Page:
Dear President Obama,
I am writing to alert you to an urgent concern regarding adoption. Congress recently passed the Sergei Magnitsky Rule of Law Accountability Act and President Obama signed it into law on December 14, 2012.
In response, Russia's legislature has voted to pass the Dima Yakovlev Law, named after a Russian-born child who died in the care of his adoptive parents. This law would ban from visiting Russia anyone involved in the case of Dima Yakovlev or other Russian born adopted children who died in the United States. What is of most urgent concern is that a recent amendment to this law would also end Intercountry Adoption between Russia and the United States. I believe it is absolutely important to protect the rights of every child and there should be a measured response to the death of each of these children. We mourn the loss of these Russian-born children as they were dear to us as American children. However, it is important to note that these children are a very small minority. Many thousands of Russian born children have been adopted and thrive in the love and care of their American families. If intercountry adoption between Russia and the United States were to close, many thousands of children would likely languish in orphanages instead of finding their way to safe, loving, permanent families in the United States.
Now, let me tell you our story. Our son, Alexander Artur, came home to his forever family in May of 2011. My sweet boy was born in Vladivostok, Russia and never left the grounds of the baby hospital where he was born. He lived with seven other children in a hallway of the hospital. let be me clear about that, Mr. President. A hallway. Take a moment and walk out into your hallway, certainly much larger and brighter than where my precious son spent the first 24 months of his life. He ate his meals in a tiny room off this hallway. He slept in a crib pushed up against other cribs in another tiny room. He played in the hallway, with windows too high for him to see the world outside. He was malnourished and sickly when we were awarded the honor to be his parents by a Russian judge.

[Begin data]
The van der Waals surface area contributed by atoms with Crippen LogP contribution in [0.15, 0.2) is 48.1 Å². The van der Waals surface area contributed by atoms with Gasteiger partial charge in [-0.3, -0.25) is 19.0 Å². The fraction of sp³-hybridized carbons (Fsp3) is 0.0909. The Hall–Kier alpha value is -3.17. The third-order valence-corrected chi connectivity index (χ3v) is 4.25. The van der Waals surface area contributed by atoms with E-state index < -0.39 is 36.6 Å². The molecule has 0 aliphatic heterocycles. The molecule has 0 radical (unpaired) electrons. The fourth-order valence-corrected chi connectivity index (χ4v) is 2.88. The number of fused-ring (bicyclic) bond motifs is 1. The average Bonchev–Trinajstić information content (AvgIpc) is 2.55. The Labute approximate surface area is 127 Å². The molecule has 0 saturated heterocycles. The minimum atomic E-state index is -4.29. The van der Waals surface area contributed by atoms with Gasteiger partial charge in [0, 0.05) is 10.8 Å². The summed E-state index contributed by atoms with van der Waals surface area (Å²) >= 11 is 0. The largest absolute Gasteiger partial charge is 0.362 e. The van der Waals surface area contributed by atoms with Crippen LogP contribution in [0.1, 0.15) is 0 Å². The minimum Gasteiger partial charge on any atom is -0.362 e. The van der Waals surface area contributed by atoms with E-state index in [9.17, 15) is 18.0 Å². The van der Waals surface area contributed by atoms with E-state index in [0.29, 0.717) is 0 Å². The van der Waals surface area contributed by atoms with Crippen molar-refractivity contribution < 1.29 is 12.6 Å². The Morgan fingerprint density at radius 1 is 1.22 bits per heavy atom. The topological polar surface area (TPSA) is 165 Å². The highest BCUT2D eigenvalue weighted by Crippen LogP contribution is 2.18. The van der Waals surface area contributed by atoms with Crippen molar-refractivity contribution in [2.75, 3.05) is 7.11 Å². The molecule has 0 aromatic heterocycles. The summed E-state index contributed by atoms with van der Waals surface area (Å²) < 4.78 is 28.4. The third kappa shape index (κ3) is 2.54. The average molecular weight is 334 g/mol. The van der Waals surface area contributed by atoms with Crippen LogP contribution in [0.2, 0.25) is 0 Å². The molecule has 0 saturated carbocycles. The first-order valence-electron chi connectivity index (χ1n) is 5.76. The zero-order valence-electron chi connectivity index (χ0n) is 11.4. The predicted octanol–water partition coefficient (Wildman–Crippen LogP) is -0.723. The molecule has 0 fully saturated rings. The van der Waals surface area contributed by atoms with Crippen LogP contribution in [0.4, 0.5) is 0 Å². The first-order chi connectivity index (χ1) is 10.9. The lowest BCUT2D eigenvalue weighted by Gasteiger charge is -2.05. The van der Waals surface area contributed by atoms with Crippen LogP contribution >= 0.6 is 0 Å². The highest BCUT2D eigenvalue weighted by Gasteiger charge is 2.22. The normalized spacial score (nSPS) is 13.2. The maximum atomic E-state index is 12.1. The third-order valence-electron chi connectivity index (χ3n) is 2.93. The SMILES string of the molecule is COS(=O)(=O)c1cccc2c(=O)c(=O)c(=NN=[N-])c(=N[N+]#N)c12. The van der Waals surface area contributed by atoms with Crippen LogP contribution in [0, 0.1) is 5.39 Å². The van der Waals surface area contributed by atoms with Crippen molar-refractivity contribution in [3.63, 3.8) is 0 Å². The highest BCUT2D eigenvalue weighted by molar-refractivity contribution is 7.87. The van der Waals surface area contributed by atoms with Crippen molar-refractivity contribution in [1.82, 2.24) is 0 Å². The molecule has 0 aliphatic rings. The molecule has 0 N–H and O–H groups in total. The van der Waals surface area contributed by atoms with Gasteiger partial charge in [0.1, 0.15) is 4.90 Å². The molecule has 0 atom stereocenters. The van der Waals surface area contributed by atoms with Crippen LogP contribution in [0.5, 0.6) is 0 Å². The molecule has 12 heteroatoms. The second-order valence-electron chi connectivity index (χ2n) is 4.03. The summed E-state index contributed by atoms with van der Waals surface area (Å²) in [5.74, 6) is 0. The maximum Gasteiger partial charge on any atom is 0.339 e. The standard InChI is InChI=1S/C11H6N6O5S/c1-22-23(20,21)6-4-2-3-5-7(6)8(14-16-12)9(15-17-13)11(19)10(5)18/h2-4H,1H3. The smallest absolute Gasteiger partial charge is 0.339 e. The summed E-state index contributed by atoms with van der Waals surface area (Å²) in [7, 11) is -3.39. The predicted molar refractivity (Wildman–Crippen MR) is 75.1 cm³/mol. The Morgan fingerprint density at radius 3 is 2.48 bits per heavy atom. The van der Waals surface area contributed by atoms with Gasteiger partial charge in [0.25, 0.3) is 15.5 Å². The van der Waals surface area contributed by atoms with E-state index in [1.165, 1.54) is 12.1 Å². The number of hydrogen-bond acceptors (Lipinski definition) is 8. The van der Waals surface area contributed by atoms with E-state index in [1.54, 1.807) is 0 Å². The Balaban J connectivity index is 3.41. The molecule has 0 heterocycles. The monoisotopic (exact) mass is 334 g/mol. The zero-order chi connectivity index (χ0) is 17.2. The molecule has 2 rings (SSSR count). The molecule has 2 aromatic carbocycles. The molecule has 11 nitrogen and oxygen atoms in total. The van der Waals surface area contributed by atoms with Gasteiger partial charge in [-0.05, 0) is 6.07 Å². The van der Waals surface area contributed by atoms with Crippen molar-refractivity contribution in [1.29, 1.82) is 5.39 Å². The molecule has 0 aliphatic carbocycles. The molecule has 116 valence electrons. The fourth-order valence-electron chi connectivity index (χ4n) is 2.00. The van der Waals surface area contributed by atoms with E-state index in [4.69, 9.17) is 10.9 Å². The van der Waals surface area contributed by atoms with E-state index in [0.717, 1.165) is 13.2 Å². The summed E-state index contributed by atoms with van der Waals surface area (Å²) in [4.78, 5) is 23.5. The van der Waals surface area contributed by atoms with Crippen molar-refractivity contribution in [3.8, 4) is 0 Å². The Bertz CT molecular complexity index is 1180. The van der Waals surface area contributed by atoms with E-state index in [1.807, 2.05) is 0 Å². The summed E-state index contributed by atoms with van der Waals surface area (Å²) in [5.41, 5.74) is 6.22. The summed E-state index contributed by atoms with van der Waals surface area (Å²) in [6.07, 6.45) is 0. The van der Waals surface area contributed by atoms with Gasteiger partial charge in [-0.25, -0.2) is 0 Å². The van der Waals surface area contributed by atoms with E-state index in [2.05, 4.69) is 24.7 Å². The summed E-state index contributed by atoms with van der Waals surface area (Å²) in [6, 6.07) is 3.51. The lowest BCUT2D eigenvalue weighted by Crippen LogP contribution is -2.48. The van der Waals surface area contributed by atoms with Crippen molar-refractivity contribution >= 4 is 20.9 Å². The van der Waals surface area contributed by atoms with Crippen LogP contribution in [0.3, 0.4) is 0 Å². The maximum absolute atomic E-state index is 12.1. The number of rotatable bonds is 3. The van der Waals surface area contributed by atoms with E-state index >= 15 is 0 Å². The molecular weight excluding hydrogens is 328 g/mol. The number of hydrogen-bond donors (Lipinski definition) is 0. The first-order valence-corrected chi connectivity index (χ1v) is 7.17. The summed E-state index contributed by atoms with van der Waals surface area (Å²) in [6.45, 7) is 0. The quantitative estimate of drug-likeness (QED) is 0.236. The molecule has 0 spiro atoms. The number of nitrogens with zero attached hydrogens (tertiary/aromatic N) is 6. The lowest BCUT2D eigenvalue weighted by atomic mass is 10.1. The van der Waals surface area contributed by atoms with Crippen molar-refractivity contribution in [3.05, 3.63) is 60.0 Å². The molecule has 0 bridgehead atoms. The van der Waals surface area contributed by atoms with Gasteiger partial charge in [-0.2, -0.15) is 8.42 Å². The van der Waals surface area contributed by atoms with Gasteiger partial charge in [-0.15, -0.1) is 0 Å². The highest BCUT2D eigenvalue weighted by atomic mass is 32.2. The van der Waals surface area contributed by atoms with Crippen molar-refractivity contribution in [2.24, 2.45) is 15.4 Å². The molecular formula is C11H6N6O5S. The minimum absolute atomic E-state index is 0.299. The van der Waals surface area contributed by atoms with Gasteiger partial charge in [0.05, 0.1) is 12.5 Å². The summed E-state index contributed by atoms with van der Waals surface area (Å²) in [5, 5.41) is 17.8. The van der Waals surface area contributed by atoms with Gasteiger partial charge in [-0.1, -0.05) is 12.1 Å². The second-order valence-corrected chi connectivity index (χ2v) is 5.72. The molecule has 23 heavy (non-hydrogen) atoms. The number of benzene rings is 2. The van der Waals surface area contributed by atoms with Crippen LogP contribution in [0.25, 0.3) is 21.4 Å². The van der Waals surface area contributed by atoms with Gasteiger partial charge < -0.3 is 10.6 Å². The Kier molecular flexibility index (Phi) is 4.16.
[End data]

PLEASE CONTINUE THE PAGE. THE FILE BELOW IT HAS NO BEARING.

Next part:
I am not going to tell you that this past year and a half has been easy. As adoptive parents we knew what work lay ahead of us to allow our new son to come into his own, so to speak. And while we still have a ways to go, our tiny little Russian born child is now a strong three year old boy. He loves to sing and dance. He loves animals, especially monkeys. He has nearly caught up developmentally to his American born peers. He is physically healthy and thriving. And our whole family is better off. My children, both internationally adopted, are the light of my life. Both of them have seen so much loss in their young lives, both have left the countries they were born in to become a part of a forever family.
I cannot help but think about all the children left behind. When we visited the orphanage in Russia these children would flock to us. They were intrigued by our camera, by the toys we had brought. They wanted to be held and loved. I watched them play with broken toys. I heard them crying as they ate food that was too hot to swallow but they were so hungry they didn't care. I saw worn clothes on one child show up on another one the next day. I saw caregivers with only so much time and energy to give. Tell me, is this better? Is it worth it? These laws will keep those children living in that small hallway, and, even worse, will keep many more in crowded orphanages throughout Russia.
If intercountry adoption between Russia and the United States closes, other children, like my little Alex, will not be able to find their way to the many U.S. families willing and waiting to call them their own.
Please contact President Putin of Russia and ask him not to allow this amendment to become part of Russian law. U.S. diplomacy at this time is essential to save the lives of many young Russians waiting for a family of their own.